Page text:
Friday, July 15, 2011

Sarawak: Chief Minister Abdul Taib Mahmud - a Freemason!

  1. MoCS man lashes Taib & co!

Joseph Tawie
| July 15, 2011

Aug 13 rally is on because the !is as legit as the Freemasons, of which the CM is a member, says Salleh Jafaruddin.

KUCHING: A state minister’s criticism of the Movement for Change Sarawak (MoCS) has provoked a tirade against Chief Minister Abdul Taib Mahmud and his government from Salleh Jafaruddin, a former strongman of Taib’s Parti Pesaka Bumiputra Bersatu (PBB).

The outburst included an accusation that Taib was a member of the Freemason society, which many Muslims despise.

Salleh was responding to Awang Tengah Ali Hassan, the Second Minister of Planning and Resource Management, who had remarked that MoCS had yet to be registered and therefore could not go ahead with a Bersih-style rally that it was planning for Aug 13.

He said: “Does Awang Tengah realise that not all unregistered societies are considered illegal?”

“The Freemasons are a well-known weird secret society having a branch in Sarawak. Its members are prominent personalities in the state like Abdul Taib Mahmud, Mr. J.C. Fung (a former attorney general of Sarawak) and many others too many to list.

“Why hasn’t the Registrar of Societies declared the organisation illegal?

“For that matter why hasn’t the ROS declared illegal some known illegal gangs that have been operating in the state for ages?

“I’m pretty sure that it was Awang Tengah who was asked by Taib to approve a piece of state land in Kuching for the Freemasons to build their ceremonial lodge a couple of years back.”

He alleged that the approval was given when Taib held the portfolio of Planning and Resource Management.

Salleh and Taib are cousins. Salleh is a former deputy education minister and used to be a vice president in PBB. In the last state election, he contested against Taib in Balingian as an independent candidate supported by MoCS.

The Aug 13 rally, which MoCS bills as a “walk for democracy and reforms”, is seen as an attempt to force Taib to resign.

Speaker criticised

Responding to Awang Tengah’s remark that the people of Sarawak had made their choice in the recent election, Salleh said:

“Do you mean that you and your bosses allow deceit to flourish freely and be kept undetected and continuously hidden under the many dirty underpants of the 55 filthily democratically elected members of the Sarawak Legislative Assembly?”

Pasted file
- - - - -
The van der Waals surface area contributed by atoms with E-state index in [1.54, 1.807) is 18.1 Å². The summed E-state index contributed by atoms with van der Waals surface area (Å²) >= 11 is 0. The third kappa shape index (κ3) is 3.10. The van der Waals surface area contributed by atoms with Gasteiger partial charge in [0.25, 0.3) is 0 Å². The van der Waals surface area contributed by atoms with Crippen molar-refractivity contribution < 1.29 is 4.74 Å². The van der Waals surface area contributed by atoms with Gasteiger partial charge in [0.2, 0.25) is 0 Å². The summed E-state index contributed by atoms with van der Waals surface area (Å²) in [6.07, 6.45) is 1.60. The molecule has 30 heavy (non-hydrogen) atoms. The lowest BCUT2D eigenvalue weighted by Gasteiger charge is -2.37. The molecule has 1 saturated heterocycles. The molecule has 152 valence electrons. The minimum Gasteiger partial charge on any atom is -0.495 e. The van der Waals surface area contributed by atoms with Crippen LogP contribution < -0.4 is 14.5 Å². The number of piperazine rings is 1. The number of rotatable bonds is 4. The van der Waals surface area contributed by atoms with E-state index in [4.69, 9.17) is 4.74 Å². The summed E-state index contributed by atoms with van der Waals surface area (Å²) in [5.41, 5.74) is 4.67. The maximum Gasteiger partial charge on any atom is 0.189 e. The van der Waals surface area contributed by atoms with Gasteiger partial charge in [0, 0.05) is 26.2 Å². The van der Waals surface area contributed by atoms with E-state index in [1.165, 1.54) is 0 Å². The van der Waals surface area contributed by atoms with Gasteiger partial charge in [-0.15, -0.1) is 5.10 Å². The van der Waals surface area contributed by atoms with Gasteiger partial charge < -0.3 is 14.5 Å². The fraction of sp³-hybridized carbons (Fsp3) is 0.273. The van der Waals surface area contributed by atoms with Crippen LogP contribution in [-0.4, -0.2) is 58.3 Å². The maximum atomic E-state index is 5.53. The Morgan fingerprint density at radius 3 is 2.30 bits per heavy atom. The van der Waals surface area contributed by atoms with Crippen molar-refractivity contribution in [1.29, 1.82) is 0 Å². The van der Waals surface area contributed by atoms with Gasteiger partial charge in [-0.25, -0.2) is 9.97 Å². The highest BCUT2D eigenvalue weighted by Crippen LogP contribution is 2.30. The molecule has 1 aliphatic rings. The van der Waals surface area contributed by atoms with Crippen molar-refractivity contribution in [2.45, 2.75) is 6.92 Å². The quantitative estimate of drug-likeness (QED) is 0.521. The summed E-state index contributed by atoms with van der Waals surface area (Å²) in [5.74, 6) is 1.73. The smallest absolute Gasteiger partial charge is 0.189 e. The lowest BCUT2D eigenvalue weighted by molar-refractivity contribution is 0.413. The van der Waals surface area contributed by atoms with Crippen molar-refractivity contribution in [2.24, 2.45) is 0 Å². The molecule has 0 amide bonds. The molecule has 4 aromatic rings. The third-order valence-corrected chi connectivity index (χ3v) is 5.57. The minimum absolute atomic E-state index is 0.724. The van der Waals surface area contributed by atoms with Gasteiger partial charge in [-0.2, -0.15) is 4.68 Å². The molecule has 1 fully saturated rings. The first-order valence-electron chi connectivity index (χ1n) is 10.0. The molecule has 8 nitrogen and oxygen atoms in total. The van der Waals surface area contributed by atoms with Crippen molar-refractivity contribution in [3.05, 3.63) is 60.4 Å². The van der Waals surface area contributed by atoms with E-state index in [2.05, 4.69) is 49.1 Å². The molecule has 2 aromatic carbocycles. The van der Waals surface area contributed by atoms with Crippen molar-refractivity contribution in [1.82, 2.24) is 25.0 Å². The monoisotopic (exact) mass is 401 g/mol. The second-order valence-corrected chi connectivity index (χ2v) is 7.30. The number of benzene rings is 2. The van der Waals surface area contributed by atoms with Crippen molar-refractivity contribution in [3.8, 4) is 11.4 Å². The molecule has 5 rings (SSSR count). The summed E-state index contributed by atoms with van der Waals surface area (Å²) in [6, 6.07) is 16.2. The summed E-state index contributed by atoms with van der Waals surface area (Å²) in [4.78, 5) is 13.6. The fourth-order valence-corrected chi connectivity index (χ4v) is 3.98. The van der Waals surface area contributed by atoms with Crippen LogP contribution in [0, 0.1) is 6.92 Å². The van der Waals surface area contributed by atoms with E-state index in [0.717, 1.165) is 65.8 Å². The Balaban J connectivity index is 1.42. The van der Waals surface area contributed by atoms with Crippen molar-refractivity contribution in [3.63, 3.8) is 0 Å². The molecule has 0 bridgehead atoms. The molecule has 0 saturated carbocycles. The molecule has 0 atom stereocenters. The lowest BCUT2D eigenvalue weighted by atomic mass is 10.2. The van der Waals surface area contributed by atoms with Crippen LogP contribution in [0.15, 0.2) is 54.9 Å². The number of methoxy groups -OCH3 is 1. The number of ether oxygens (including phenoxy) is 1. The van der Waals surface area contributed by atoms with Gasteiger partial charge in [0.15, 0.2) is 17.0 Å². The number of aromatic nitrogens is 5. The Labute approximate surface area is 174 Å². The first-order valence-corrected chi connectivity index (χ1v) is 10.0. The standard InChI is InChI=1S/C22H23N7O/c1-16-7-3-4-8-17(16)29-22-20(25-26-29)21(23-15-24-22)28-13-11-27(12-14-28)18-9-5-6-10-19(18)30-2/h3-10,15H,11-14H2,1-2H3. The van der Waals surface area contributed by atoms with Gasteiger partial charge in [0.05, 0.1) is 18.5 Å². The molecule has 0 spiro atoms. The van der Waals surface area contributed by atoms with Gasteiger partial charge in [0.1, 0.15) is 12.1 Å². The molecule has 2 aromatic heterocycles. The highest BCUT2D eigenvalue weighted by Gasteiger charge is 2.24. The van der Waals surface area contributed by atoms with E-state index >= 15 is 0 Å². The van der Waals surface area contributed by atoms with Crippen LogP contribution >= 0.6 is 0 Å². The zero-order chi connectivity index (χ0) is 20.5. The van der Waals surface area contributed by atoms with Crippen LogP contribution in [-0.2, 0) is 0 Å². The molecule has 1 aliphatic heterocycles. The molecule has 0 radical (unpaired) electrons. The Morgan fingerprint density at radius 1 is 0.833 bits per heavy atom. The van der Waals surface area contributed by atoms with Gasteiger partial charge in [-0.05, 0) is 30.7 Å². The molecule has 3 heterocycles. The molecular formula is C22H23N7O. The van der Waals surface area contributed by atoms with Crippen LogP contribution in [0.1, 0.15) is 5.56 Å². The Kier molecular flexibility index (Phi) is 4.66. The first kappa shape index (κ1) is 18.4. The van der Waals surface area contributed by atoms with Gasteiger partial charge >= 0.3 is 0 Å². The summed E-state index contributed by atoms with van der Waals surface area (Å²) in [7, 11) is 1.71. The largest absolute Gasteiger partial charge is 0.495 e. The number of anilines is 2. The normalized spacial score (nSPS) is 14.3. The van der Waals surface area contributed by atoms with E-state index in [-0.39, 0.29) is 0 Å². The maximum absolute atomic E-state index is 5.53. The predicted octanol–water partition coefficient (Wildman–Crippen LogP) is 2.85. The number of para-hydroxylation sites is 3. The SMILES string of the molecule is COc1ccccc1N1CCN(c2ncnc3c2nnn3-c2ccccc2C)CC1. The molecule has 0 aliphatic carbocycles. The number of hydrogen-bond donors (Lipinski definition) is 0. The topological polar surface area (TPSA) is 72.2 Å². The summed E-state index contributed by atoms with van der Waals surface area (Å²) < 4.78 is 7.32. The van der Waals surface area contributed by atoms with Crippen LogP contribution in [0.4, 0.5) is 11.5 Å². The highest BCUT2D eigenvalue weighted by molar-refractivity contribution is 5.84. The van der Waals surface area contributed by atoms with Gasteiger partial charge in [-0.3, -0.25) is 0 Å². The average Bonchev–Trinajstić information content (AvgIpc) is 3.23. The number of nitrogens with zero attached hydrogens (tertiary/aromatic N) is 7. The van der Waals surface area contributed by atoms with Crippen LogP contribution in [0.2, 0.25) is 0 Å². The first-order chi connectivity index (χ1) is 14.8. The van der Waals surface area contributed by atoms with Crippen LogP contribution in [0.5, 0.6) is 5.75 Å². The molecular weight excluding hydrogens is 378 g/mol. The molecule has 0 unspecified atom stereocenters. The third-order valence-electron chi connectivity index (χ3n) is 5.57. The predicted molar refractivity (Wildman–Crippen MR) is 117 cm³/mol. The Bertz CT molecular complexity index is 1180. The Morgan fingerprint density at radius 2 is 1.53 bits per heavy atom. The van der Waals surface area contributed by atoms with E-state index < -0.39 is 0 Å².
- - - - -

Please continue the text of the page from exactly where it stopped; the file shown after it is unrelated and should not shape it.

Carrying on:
He also took a swipe at State Assembly Speaker Mohamad Asfia Awang Nassar, saying he “deliberately disallowed” opposition representatives from “seeking the truth” in the recent session of the assembly.

“Your speaker unceremoniously restricted the rights of the 15 elected members of the Sarawak opposition to seek clarification or to ask questions in the Dewan on corruption allegedly committed by your boss and many others, perhaps including yourself.

“If the 15 elected members of the opposition are disallowed, deliberately prevented from seeking the truth about problems faced by the people or mistakes committed by elected leaders of the government of the day, who else can the public turn to for help other than a coalition of NGOs?”

He said “deceits and lies must be stopped” through public exposure because there was no other alternative.

He said MoCS, conscious of its social responsibility, had decided to “openly seek the truth” and thereby make voters in Sarawak aware of their constitutional rights.

“These rights should not be unethically restricted through unleashing of administrative and political power.

“Awang Tengah should be supportive of MoCS because once Taib voluntarily retires from office, he has the opportunity to take over from him, unless he is also a member of the Sarawak pyramid of corruption.”

Thursday, July 14, 2011

Malaysia July 9 Predators

Predators and preys on July 9

B Nantha Kumar
| July 14, 2011

BN and Pakatan can claim Bersih 2.0 as personal victories but the success really belonged exclusively to the people who shared moments of unconditional kindness.

COMMENT